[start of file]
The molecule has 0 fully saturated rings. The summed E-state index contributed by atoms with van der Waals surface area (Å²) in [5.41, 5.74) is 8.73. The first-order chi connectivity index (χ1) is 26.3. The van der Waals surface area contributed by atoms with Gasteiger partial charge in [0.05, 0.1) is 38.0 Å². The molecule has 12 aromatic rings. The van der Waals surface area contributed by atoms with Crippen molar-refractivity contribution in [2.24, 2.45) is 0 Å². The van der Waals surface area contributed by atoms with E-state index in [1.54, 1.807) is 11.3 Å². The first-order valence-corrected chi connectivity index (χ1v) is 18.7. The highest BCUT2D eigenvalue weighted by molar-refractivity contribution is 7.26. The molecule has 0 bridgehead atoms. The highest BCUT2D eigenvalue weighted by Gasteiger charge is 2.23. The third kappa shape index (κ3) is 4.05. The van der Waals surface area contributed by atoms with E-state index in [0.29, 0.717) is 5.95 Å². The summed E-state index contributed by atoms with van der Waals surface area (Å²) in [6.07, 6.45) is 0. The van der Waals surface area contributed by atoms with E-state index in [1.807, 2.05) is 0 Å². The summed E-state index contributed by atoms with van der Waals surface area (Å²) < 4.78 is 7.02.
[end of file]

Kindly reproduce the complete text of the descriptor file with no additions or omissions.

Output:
The molecule has 0 fully saturated rings. The summed E-state index contributed by atoms with van der Waals surface area (Å²) in [5.41, 5.74) is 8.73. The first-order chi connectivity index (χ1) is 26.3. The van der Waals surface area contributed by atoms with Gasteiger partial charge in [0.05, 0.1) is 38.0 Å². The molecule has 12 aromatic rings. The van der Waals surface area contributed by atoms with Crippen molar-refractivity contribution in [2.24, 2.45) is 0 Å². The van der Waals surface area contributed by atoms with E-state index in [1.54, 1.807) is 11.3 Å². The first-order valence-corrected chi connectivity index (χ1v) is 18.7. The highest BCUT2D eigenvalue weighted by molar-refractivity contribution is 7.26. The molecule has 0 bridgehead atoms. The highest BCUT2D eigenvalue weighted by Gasteiger charge is 2.23. The third kappa shape index (κ3) is 4.05. The van der Waals surface area contributed by atoms with E-state index in [0.29, 0.717) is 5.95 Å². The summed E-state index contributed by atoms with van der Waals surface area (Å²) in [6.07, 6.45) is 0. The van der Waals surface area contributed by atoms with E-state index in [1.807, 2.05) is 0 Å². The summed E-state index contributed by atoms with van der Waals surface area (Å²) < 4.78 is 7.02.